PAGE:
An early 19th century burial ground, with at least six human burials in it confirmed, has been discovered at the Timucuan Ecological and Historic Preserve in Florida.
Superintendent Barbara Goodman says the site is believed to be a Kingsley-era slave cemetery on the grounds of the Kinglsey Plantation.
The superintendent announced the discovery today to a group of Kingsley Plantation descendants, including Dr. Johnnetta Cole, director of the Smithsonian Institution’s National Museum of African Art. There have been references to the cemetery’s existence for more than a century, but the location was never confirmed until this current research.
“This discovery is nothing short of momentous,” the superintendent said in a prepared statement. “The fact that we can now definitively say that we have found this remarkable heritage site is very significant. It is another important piece of the story that we continue to tell about the Kingsley Plantation and the people, both free and enslaved, who lived here.”
The archaeological research leading to the discovery was conducted by the University of Florida Department of Anthropology in partnership with the Timucuan Preserve. Dr. James M. Davidson led an archaeological field school at Kingsley Plantation between May 10 and June 18, 2010, when the discovery was made. The field school consisted of 17 students, numerous volunteers and members of the Timucuan Preserve staff.
Dr. Davidson has been conducting archaeological field schools at Timucuan Preserve since 2006 and has had many interesting discoveries, including persuasive evidence for the presence of firearms among the enslaved population (e.g., gun flints, lead shot, flintlock musket parts), and evidence for the maintenance of African religion and spirituality (e.g., chicken sacrifice and burial; iron objects buried in floors of slave cabins). None of these findings has been as noteworthy, however, as the current one.
“Before we began this endeavor, we knew intellectually that a slave cemetery existed on the island,” Dr. Davidson said. “Now that we have actually re-discovered it, we will be able to afford it a protective status it did not have as a lost feature.”
“For lineal descendants and the greater African-American descendant community, I believe it is significant to know the actual place of burial for those ancestors who endured enslavement, and who lived and died in a foreign land to create the landscape that is now Kingsley Plantation,” he went on. “To be able to know a bit about these anonymous men, women, and children, and garner some insight into their lives through a respectful viewing of their final resting place, is an opportunity very rarely seen.”
Still to be determined are the full extent of the cemetery’s boundaries, the number of remains interred, and the inclusive time periods of the interments.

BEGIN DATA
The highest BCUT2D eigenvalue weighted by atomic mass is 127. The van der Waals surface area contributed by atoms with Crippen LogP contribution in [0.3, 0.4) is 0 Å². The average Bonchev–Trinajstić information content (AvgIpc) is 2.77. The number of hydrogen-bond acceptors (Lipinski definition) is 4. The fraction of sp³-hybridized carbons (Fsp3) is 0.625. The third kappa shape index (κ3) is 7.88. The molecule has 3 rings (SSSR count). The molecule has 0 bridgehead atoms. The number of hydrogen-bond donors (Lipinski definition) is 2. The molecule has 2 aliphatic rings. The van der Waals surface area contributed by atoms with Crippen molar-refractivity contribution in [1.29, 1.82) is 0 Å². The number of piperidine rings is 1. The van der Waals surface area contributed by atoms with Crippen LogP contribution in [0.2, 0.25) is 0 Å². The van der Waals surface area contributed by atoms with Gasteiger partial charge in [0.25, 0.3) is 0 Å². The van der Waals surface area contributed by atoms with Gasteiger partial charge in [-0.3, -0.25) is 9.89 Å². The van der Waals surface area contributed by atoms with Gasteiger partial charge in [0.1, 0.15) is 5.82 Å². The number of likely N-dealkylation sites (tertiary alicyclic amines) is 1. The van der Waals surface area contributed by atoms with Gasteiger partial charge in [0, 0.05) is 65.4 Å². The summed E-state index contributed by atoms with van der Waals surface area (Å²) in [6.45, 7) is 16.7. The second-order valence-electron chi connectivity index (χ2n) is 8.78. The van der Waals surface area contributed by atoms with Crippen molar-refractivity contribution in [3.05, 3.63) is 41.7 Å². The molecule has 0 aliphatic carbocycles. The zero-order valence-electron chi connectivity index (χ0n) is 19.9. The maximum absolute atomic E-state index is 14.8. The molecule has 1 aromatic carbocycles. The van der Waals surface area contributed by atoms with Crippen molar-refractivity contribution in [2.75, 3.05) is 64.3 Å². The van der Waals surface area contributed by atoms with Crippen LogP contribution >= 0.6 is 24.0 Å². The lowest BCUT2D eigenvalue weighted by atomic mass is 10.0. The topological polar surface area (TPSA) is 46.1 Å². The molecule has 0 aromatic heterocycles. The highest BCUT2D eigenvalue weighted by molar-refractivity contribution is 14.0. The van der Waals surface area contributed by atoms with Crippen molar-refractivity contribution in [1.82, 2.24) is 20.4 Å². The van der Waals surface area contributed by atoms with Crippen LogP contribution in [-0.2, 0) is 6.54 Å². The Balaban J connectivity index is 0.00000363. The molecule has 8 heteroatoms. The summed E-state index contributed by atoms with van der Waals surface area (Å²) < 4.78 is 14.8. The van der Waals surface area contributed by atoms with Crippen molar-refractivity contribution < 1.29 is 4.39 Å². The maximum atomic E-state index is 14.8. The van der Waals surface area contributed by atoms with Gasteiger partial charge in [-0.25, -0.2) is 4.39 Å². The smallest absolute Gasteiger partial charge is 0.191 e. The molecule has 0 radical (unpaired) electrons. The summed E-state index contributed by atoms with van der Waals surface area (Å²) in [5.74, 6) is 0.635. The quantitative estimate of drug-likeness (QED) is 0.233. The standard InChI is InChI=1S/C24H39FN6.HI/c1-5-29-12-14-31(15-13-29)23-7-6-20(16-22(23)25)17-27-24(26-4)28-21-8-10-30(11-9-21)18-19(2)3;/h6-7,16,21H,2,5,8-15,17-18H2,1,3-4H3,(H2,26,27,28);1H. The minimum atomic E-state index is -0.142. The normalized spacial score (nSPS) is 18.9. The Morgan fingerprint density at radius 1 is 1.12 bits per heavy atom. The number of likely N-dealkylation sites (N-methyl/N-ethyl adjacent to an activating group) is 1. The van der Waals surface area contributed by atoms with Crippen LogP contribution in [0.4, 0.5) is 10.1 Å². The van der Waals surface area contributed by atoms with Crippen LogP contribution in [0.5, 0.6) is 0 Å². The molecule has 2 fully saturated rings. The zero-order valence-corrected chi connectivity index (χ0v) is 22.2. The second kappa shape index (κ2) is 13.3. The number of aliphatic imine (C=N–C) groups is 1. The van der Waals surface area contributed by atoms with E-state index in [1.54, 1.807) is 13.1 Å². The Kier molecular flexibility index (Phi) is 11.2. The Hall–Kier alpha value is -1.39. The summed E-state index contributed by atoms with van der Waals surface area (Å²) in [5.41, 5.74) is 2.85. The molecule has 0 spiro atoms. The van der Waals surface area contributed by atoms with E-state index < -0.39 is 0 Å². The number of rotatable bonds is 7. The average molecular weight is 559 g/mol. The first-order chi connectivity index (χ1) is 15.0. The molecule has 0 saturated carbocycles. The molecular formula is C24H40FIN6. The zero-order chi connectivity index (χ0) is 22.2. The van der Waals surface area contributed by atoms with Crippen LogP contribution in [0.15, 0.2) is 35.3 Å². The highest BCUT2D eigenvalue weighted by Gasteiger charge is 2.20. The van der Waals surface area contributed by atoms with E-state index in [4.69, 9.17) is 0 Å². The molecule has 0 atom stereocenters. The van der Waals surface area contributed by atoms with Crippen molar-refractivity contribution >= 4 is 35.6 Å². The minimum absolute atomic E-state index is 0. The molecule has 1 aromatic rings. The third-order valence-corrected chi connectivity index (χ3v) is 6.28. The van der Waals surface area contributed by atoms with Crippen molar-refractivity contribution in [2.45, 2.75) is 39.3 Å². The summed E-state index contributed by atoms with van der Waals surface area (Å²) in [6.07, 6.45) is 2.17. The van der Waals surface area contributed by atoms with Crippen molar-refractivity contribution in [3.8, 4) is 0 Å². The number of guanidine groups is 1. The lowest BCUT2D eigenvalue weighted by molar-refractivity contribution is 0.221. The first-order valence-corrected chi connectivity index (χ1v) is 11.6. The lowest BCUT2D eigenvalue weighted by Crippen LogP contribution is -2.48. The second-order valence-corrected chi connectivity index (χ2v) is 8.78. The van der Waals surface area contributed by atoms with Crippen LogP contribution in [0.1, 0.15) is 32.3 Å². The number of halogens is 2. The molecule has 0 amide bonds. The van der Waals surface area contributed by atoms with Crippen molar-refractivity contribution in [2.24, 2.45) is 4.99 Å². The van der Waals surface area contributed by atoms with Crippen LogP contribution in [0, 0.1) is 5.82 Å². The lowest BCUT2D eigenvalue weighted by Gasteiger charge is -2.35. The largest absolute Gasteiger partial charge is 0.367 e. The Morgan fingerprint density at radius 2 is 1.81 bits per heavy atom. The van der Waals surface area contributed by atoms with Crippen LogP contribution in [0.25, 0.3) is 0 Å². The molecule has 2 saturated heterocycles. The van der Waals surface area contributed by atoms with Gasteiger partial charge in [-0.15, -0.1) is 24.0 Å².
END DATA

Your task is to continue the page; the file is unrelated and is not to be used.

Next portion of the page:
Superintendent Goodman said she and her staff plan to confer with the descendant community and the public to determine the most appropriate way to protect and memorialize the site and provide for ongoing education about the lives of the people interred there.
“There is much more research to be done at this site,” she said. “As we continue to determine what that research will be, we will engage the community on a number of themes that will help us properly respect and honor those resting here. That engagement begins today and will continue through the coming months and years.”
This coming Saturday park rangers and the park archaeologist will present a “Day of Discovery” at the site. They will offer guided tours of the grounds and answer questions regarding the history of Kingsley Plantation and the cemetery.
“Visitors will have the opportunity to stop at a ‘reflection station’ to share their thoughts, ideas, and stories related to their personal connection to this discovery,” Superintendent Goodman said. “The National Park Service wants to know what this discovery means to the community.”
Kingsley Plantation is the site of a former large estate on Fort George Island. It was owned in the early 1800s by Zephaniah Kingsley, a slave trader and shipper who married one of his slaves, Anna Jai. In 1811 he freed her and their three children. She went on to manage the plantation in Kingsley’s absence and own slaves herself. After the United States annexed Florida in 1821, racial policies changed. Interracial marriage was prohibited. Free blacks and those of mixed race were prohibited from inheriting property. In response, Kingsley eventually moved his family to the free black society of Haiti.
Timucuan Ecological and Historic Preserve was established in 1988. Its 46,000 acres contain unique natural and cultural resources, including one of the last unspoiled coastal wetlands on the Atlantic Coast. It helps to preserve 6,000 years of human history in Florida, including vestiges of the Timucua Indians, the French colonization at Fort Caroline, the period of Spanish ownership, and the Kingsley Plantation.